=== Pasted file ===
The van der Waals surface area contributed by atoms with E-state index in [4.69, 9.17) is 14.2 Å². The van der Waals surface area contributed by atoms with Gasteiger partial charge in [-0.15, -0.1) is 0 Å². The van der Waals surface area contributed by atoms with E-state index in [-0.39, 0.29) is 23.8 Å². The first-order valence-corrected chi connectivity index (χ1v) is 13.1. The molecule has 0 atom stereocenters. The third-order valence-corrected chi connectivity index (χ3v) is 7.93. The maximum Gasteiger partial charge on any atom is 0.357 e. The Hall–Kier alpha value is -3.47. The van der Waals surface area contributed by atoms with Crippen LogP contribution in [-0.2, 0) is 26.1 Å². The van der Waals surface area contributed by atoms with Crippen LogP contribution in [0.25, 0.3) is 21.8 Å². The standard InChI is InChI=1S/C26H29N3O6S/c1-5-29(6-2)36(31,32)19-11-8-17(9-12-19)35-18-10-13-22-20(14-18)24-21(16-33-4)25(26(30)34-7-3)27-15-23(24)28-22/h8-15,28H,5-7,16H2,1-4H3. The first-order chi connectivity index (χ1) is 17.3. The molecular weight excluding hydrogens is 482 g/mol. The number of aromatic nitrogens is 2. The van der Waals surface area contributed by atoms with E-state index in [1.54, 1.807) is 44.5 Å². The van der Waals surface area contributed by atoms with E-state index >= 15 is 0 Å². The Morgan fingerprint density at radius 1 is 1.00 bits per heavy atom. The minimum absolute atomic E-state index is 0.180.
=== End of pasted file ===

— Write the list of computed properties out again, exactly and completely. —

The van der Waals surface area contributed by atoms with E-state index in [4.69, 9.17) is 14.2 Å². The van der Waals surface area contributed by atoms with Gasteiger partial charge in [-0.15, -0.1) is 0 Å². The van der Waals surface area contributed by atoms with E-state index in [-0.39, 0.29) is 23.8 Å². The first-order valence-corrected chi connectivity index (χ1v) is 13.1. The molecule has 0 atom stereocenters. The third-order valence-corrected chi connectivity index (χ3v) is 7.93. The maximum Gasteiger partial charge on any atom is 0.357 e. The Hall–Kier alpha value is -3.47. The van der Waals surface area contributed by atoms with Crippen LogP contribution in [-0.2, 0) is 26.1 Å². The van der Waals surface area contributed by atoms with Crippen LogP contribution in [0.25, 0.3) is 21.8 Å². The standard InChI is InChI=1S/C26H29N3O6S/c1-5-29(6-2)36(31,32)19-11-8-17(9-12-19)35-18-10-13-22-20(14-18)24-21(16-33-4)25(26(30)34-7-3)27-15-23(24)28-22/h8-15,28H,5-7,16H2,1-4H3. The first-order chi connectivity index (χ1) is 17.3. The molecular weight excluding hydrogens is 482 g/mol. The number of aromatic nitrogens is 2. The van der Waals surface area contributed by atoms with E-state index in [1.54, 1.807) is 44.5 Å². The van der Waals surface area contributed by atoms with E-state index >= 15 is 0 Å². The Morgan fingerprint density at radius 1 is 1.00 bits per heavy atom. The minimum absolute atomic E-state index is 0.180.